In The Number Ones, I’m reviewing every single #1 solitary in the history of the Billboard Hot 100, starting with the chart’s beginning, in 1958, and working my way up right into the present.

You are watching: Theme song looks like we made it

***

Your ex is v somebody else, doing fine now. You’re with somebody else, and you’re also doing good now. And yet everytime you see this person, friend plunge yourself into a memory-haze, emotion the tug the old feelings, wonder what might’ve been if one or both of girlfriend hadn’t messed every little thing up. That’s a pretty typical feeling. It’s most likely a more common feeling currently than it was in 1977, since there’s a great chance you’re on facebook friends through your ex. But in 1977, when human being still had to run into their exes at next or whatever, that feeling still got a drippy Barry Manilow ballad specialized to it.


Around the time that Barry Manilow acquired to #1 with 1976’s “I write The Songs,” that apparently determined what the human being wanted native him. He could sing silly, frisky, jazzy numbers, yet those songs weren’t what the civilization wanted native him. They wanted big, grand, feelings-on-display adult-contempo ballads full of pianos and woodwinds and showy Broadway notes.

Manilow was self-aware around this. He hadn’t created “I create The Songs,” but shortly thereafter, he wrote a song called “I Really do Write The Songs,” a meta-parody that the ballads that had actually made him famous: “Love that chorus! / support that chorus! / never ever overlook providing it a hook!” top top the demo of that song, Manilow belts all that cynical stuff out v the very same hammy sincerity the he provided for his really ballads. Manilow didn’t release “I Really do Write The Songs” until decades later, when it come out together a reissue bonus track. While he was on top, that wasn’t walking to rest kayfabe.

In any case, you deserve to hear the formula at job-related on “Looks favor We make It,” Manilow’s 3rd and last #1. Just like Manilow’s two previous #1 hits, Manilow didn’t write “Looks prefer We made It.” Instead, the song’s music come from Richard Kerr, the pianist who’d currently co-wrote the 1975 #1 “Mandy.” (No surprise that it sound a entirety lot choose “Mandy.”) The lyrics, meanwhile, were created by will certainly Jennings, a ballad specialist who will appear in this pillar a bunch the times end the decades.

The one real great trick that “Looks like We do It” is that it sounds like a love track — a couple celebrating their resilience after surviving some ingredient — if it’s really around the reality that they’re no longer a pair anymore: “Do friend love that as lot as i love her? / and also will that love be solid when old feelings begin to stir?” yet that ex-factor feeling is a complex one, and “Looks favor We made It” is not an especially facility song. Instead, Jennings’ text spell those feelings the end pretty clumsily: “Oh no, us made it / Left each various other on the method to another love / Looks prefer we made it / Or I assumed so it spins today.”

Barry Manilow has never been an especially subtle singer, and on “Looks choose We do It,” he takes a bittersweet idea and nearly entirely drowns out the bitter v the sweet. That’s more than likely why for this reason many people hear “Looks favor We made It” together a love song: Manilow never tries to sing it together anything else. That piles top top the an accurate histrionics, belting the end that title through a dopey and unconflicted force.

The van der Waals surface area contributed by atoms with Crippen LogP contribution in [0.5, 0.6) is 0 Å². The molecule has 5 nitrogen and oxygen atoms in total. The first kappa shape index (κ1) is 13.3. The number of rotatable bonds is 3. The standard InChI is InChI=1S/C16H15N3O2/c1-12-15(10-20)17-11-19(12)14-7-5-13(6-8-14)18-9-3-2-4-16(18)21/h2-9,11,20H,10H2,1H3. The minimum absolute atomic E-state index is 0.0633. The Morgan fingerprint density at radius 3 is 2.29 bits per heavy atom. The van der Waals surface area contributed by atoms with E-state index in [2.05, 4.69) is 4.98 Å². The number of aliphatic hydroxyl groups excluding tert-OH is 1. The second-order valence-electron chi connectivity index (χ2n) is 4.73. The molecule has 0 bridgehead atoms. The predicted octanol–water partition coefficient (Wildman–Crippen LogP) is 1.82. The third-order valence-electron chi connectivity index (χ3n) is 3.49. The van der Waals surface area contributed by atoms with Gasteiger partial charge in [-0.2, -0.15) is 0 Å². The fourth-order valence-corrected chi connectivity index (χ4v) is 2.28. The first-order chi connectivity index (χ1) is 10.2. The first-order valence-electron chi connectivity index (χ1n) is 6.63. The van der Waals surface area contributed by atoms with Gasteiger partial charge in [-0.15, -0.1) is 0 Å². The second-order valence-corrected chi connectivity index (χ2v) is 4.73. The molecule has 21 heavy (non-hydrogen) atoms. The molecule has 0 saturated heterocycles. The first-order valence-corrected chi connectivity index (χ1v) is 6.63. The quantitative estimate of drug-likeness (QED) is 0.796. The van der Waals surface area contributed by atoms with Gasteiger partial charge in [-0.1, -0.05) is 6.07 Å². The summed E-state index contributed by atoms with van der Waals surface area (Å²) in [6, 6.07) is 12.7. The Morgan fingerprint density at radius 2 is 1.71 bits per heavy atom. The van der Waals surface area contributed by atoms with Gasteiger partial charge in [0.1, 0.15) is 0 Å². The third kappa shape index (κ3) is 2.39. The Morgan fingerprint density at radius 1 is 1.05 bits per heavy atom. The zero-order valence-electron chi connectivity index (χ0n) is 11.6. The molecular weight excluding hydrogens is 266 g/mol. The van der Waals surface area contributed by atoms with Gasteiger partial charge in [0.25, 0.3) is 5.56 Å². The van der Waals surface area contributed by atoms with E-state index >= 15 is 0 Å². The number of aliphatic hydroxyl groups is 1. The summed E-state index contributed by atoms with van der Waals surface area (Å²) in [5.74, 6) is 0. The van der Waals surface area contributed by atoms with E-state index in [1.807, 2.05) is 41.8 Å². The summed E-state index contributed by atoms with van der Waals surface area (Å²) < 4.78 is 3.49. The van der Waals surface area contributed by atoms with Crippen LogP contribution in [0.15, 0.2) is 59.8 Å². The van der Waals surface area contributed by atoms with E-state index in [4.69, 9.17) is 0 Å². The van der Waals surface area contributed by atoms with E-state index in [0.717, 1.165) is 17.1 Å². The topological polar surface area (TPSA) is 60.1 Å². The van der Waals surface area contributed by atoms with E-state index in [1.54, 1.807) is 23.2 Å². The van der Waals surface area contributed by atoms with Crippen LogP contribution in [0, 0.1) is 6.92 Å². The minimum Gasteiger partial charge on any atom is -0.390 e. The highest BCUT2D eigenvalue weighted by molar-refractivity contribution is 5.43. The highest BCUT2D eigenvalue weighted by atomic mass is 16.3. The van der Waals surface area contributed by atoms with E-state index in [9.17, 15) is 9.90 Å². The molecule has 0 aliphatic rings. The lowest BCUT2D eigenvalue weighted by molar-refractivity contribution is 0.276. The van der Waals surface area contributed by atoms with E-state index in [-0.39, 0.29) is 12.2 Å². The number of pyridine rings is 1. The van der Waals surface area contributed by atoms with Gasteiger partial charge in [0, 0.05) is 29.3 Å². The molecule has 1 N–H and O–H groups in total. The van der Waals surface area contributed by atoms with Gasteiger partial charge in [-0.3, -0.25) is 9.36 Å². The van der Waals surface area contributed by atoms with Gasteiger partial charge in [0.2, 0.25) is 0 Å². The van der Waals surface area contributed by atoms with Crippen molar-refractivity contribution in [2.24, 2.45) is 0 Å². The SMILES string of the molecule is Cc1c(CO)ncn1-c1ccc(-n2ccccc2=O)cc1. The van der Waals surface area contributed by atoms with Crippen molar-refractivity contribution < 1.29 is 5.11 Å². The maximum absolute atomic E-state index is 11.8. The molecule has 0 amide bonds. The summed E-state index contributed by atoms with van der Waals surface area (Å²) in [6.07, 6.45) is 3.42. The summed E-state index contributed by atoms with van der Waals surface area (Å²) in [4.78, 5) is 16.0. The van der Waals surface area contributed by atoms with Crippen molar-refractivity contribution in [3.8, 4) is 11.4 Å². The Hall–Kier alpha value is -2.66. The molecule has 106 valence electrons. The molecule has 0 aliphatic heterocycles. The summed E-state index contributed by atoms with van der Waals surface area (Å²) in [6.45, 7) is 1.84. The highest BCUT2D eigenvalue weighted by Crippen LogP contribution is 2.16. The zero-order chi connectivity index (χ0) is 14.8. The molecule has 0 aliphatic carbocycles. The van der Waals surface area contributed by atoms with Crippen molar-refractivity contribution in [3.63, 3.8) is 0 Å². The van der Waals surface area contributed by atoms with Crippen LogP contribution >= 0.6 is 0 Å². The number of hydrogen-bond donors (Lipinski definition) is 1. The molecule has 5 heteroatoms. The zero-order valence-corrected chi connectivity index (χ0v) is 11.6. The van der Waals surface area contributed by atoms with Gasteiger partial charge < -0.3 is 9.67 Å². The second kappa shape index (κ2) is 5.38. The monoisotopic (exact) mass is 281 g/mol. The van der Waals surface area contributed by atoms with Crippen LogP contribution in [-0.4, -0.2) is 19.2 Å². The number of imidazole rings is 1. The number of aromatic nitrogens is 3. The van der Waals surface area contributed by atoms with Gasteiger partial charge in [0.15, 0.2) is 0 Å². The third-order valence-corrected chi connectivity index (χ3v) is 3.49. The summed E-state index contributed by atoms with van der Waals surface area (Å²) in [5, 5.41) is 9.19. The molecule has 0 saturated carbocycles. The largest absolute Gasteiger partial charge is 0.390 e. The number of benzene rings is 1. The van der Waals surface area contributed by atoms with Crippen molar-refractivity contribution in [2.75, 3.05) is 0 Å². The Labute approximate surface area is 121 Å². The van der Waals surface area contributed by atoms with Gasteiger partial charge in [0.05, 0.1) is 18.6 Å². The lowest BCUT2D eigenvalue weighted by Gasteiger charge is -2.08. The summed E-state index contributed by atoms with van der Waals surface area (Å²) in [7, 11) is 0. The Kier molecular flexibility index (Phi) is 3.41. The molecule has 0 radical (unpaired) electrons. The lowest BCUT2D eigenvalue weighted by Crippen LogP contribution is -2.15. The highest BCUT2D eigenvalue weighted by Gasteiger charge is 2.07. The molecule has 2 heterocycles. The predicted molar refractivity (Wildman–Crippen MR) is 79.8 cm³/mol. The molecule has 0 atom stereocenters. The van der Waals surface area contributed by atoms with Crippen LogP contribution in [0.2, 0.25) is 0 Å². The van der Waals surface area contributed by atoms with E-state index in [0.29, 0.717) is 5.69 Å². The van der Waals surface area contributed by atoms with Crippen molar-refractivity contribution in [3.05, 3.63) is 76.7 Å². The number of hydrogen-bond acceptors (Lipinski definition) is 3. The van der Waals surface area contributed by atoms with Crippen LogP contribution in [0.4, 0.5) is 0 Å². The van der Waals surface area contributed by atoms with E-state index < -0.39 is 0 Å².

Like “Mandy” and also “I create The Songs” prior to it, “Looks choose We make It” is a pleasant and also professional piece of music. Manilow’s got an impressive voice, and also he’s not shy about showing the off. He and also producer Ron Dante heap on the strings, which makes for a whole lot the big, crashing moments. And also yet Manilow never seems emotionally connected to the song in any type of real way, and the whole thing just gradually wafts off right into the air like a fart on a heat day.

Barry Manilow would continue to it is in a trustworthy hit-machine for the next few years. He’s a quintessential ’70s artist, and he pretty lot stopped making crossover access time as soon as the decade ended. (Manilow’s critical top-10 single, 1980’s “I made it through The Rain,” peaked in ~ #10. It’s a 4.) and long after ~ that operation of singles, Manilow remained a huge album seller and also live draw. Adult-contemporary radio has always been his kingdom, and he kept scoring big hits on the AC chart into this decade.

As far as the popular music charts are concerned, Manilow only really branched the end of his ballad zone once. The irresistible and deeply silly story-song “Copacabana (At The Copa)” wasn’t Manilow’s greatest hit. (It peaked at #8 in 1978, and also it’s one 8.) but it’s easily the finest of Manilow’s big songs, and also I’d argue that it’s the best-remembered, too. In any kind of case, I’m pretty sure it’s the only one of Manilow’s song that has actually been adapted into a movie. In 1985, Manilow starred in a made-for-TV function adaptation dubbed Copacabana. External of the strange winky cameo wherein he theatre himself, it’s Manilow’s just acting role.

See more: Cuando Los Estudiantes Llegan A Clase, Todos ., Viajes: Introduccion Al Espanol


Barry Manilow is fine. His keeps putting out greatest-hits albums, and also they keep selling. He’s obtained a ras Vegas present right now, and he’s gained a musical going into production in brand-new York following year. He’s extremely rich. I don’t have any kind of real use for his drippy ballads, yet someone plainly does, so good for him. The made it.

GRADE: 4/10

BONUS BEATS: Here’s the bit from a 1996 Friends episode whereby Ross and also his monkey gain a goodbye montage set to “Looks prefer We made It”: